A heartwarming and inspiring guest blog by Cambridge based blogger, Abbi Pitt. Abbi not only has a special affinity for our beloved Cornwall, but is also tackling the divine, and sometimes challenging, South West coast path with her side-kick, Dottie the Cockapoo.
To me Cornwall is my happy place. My place of escapism and therapy. It’s hard to put into words to describe just how much I love Cornwall. It’s the place where I’ve spent some of the happiest times of my life. It’s unique, nowhere else compares. I’m naturally drawn to the drama and atmosphere of the north coast. When I arrive, I take in that first breath of sea air and I just feel calm. I always feel like I have come home.
When I was approaching turning 30, I decided that I wanted to do something to mark this stage in my life. That something was to walk 30 miles of the coast path in Cornwall spread out across the year. To some, this may seem like a relatively small goal or distance but to me it was huge due to underlying health problems.
I was diagnosed as having Fibromyalgia at the age of 20, and then a little later as also having Sjorgren’s Syndrome. Fibromyalgia is a life changing, debilitating condition that causes widespread muscular pain and chronic fatigue. It also effects your bladder and digestive system, and can cause numbness, tingling, nausea and ‘fibro' fog. You can be talking and mid-sentence completely forget what you were saying. Sjorgren’s is an auto immune disorder where my once healthy immune system has turned and started attacking my body. Anxiety is also a big struggle for me. I have had panic attacks in the past and it’s really draining coping with this constant negative voice that gradually destroys any feelings of self-worth.
I always thought that walking a distance on the coast path would be impossible but I was determined. The main challenge is pain and how my muscles can tire really quickly with fatigue. I knew that I would need to improve my fitness, so I started going swimming once a week to help with that. I also researched the things I would need to buy. I made sure I bought clothing that would keep me warm and that was also breathable, a comfortable backpack, a trekking pole for support and a hydration pack as keeping hydrated was key.
I planned which walks I wanted to do and used an online distance measurer to help. One walk I knew I really wanted to do was from Port Isaac to Port Quin. I knew this was a really challenging section of coast path and that I would need to build up to it both physically and mentally.
The first walk I did was from Daymer Bay to Polzeath as this was an easy one to start with. It felt exhilarating being out on the coast path. I was in pain and exhausted, but I was in my happy place and it didn’t matter. I was now seeing Cornwall in ways I had never seen before by getting myself on the path. It was like I was seeing it with a fresh pair of eyes.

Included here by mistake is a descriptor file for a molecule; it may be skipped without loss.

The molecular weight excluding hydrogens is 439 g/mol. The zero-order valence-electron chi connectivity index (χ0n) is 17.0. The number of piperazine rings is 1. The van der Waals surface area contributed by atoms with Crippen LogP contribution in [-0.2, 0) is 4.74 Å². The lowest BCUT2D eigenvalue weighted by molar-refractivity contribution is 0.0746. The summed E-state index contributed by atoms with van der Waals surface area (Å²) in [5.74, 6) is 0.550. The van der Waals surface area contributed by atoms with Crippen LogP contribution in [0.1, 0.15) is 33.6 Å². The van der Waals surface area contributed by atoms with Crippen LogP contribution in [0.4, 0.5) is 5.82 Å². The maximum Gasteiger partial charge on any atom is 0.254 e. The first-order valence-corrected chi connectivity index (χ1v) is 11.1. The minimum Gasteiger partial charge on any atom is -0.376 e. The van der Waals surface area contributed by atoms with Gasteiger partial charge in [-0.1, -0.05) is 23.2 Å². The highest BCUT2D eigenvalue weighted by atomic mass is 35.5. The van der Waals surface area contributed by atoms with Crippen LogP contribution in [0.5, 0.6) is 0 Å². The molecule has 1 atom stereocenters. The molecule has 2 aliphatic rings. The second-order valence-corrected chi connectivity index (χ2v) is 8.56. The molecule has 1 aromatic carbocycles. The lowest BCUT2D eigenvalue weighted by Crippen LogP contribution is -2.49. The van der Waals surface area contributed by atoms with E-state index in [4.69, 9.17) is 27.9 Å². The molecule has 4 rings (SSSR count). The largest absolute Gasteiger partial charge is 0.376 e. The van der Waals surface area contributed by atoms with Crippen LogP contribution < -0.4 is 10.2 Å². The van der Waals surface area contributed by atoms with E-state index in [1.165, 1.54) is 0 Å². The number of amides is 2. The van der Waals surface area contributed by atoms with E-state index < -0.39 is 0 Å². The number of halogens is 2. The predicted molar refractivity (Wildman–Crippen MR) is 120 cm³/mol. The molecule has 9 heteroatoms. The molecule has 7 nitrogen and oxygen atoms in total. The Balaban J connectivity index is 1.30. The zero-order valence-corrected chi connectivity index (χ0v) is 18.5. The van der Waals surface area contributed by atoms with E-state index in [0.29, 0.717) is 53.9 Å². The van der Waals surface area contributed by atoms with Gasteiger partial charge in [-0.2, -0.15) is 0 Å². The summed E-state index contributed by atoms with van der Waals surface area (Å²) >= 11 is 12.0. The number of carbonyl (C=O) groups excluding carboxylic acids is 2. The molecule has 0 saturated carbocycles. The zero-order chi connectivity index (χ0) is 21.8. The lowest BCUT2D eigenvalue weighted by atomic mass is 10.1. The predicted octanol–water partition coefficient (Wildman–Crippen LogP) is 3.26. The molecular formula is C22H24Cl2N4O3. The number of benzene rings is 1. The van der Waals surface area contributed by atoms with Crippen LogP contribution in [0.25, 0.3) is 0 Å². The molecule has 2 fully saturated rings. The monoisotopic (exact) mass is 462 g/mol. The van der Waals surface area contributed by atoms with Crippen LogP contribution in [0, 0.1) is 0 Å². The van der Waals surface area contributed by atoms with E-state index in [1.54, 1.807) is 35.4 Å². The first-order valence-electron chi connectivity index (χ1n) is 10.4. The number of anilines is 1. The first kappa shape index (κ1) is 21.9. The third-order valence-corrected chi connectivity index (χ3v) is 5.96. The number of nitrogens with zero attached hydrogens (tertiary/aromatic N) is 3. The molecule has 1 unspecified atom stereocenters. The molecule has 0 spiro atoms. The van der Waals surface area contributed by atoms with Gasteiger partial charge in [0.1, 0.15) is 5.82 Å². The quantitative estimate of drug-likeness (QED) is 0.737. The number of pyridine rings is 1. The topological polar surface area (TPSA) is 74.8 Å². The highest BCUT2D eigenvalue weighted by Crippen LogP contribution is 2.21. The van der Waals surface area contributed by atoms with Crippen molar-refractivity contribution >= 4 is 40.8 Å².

The next walk was from Holywell Bay to Crantock. The most challenging part of this one was walking in the dunes at the beginning of the walk as it was so tough on my legs. It was sunny, the wind was strong and I nearly got blown over a couple of times but it didn’t matter. It just felt amazing being out on the path and I seemed to cover quite a distance quite quickly and this really boosted my confidence.
Another challenge of walking with Fibromyalgia is the importance of pacing yourself. My plan was to take each mile at a time and have a rest at each mile point, but I was enjoying myself so much this didn’t really happen, and I regretted it the next day as I had pretty much pulled every muscle in my body.
The next walk I did was from Port Isaac to Port Quin. This was the big one and it pushed me so much physically and mentally. It was tough. There were points where I wondered if I had pushed myself too far and that was a scary feeling when I had no choice but to keep going. I had to keep telling myself that I could do it as I knew that if my body was tiring, I needed to keep myself motivated mentally to keep going. The sheer number of steps and climbing involved meant it took me a long time. What would normally take someone healthy 2-3 hours, took me over 6! I couldn’t have done it without my faithful Cockapoo, Dottie. She knew the moments when I was struggling and she would give me a lick or tap me with her consoling paw as if to say, “you can do it Mummy!”
I’ll never forget the feeling I had when I reached Crantock and Port Isaac after those walks. I cried happy tears and I don’t think I have ever felt so alive. It just felt incredible and I was buzzing with adrenaline even though my body felt so weak. It gave me such a confidence boost because I had just achieved what had once felt impossible. I think it also felt more emotional because my late father loved the outdoors. He suffered with terrible anxiety and depression and his coping mechanism was to walk and be outside. It felt like I was now following in his footsteps, doing something that I knew would’ve made him so proud.
I loved getting to see Cornwall in a new way and it proved to me just how important Cornwall is to my happiness and mental well-being. I feel it cares and nurtures me when I am there and it just keeps on giving each time I go. Thank you Cornwall - I love you.